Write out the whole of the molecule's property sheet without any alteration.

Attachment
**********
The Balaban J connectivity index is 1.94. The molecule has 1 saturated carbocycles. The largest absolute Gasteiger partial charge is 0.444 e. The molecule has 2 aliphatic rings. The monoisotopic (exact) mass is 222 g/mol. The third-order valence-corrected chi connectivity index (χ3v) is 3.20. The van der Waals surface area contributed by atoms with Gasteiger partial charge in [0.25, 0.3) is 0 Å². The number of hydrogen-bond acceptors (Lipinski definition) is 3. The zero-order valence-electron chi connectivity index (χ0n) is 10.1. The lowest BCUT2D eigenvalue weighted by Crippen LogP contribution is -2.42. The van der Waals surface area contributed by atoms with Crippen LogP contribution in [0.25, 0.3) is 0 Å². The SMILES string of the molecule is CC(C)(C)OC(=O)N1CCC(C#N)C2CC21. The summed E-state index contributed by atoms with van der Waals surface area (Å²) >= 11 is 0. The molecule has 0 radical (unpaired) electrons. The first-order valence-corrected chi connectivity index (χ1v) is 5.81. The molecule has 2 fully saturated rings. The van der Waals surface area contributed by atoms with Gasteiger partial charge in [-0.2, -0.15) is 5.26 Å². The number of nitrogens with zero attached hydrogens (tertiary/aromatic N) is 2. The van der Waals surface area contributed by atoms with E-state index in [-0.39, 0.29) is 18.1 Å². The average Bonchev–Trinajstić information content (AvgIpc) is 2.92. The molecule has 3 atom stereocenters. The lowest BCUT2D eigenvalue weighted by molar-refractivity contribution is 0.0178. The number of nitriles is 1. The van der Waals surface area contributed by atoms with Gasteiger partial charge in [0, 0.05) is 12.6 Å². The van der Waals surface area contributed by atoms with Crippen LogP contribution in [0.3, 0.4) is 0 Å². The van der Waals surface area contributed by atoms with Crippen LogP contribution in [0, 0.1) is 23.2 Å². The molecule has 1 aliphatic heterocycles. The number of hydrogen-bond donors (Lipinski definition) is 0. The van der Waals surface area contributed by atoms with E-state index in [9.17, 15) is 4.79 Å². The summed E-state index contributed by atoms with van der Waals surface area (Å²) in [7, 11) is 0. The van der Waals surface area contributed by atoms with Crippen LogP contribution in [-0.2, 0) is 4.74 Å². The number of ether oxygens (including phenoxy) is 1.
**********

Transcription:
The Balaban J connectivity index is 1.94. The molecule has 1 saturated carbocycles. The largest absolute Gasteiger partial charge is 0.444 e. The molecule has 2 aliphatic rings. The monoisotopic (exact) mass is 222 g/mol. The third-order valence-corrected chi connectivity index (χ3v) is 3.20. The van der Waals surface area contributed by atoms with Gasteiger partial charge in [0.25, 0.3) is 0 Å². The number of hydrogen-bond acceptors (Lipinski definition) is 3. The zero-order valence-electron chi connectivity index (χ0n) is 10.1. The lowest BCUT2D eigenvalue weighted by Crippen LogP contribution is -2.42. The van der Waals surface area contributed by atoms with Crippen LogP contribution in [0.25, 0.3) is 0 Å². The SMILES string of the molecule is CC(C)(C)OC(=O)N1CCC(C#N)C2CC21. The summed E-state index contributed by atoms with van der Waals surface area (Å²) >= 11 is 0. The molecule has 0 radical (unpaired) electrons. The first-order valence-corrected chi connectivity index (χ1v) is 5.81. The molecule has 2 fully saturated rings. The van der Waals surface area contributed by atoms with Gasteiger partial charge in [-0.2, -0.15) is 5.26 Å². The number of nitrogens with zero attached hydrogens (tertiary/aromatic N) is 2. The van der Waals surface area contributed by atoms with E-state index in [-0.39, 0.29) is 18.1 Å². The average Bonchev–Trinajstić information content (AvgIpc) is 2.92. The molecule has 3 atom stereocenters. The lowest BCUT2D eigenvalue weighted by molar-refractivity contribution is 0.0178. The number of nitriles is 1. The van der Waals surface area contributed by atoms with Gasteiger partial charge in [0, 0.05) is 12.6 Å². The van der Waals surface area contributed by atoms with Crippen LogP contribution in [0.3, 0.4) is 0 Å². The van der Waals surface area contributed by atoms with Crippen LogP contribution in [0, 0.1) is 23.2 Å². The molecule has 1 aliphatic heterocycles. The number of hydrogen-bond donors (Lipinski definition) is 0. The van der Waals surface area contributed by atoms with E-state index in [9.17, 15) is 4.79 Å². The summed E-state index contributed by atoms with van der Waals surface area (Å²) in [7, 11) is 0. The van der Waals surface area contributed by atoms with Crippen LogP contribution in [-0.2, 0) is 4.74 Å². The number of ether oxygens (including phenoxy) is 1.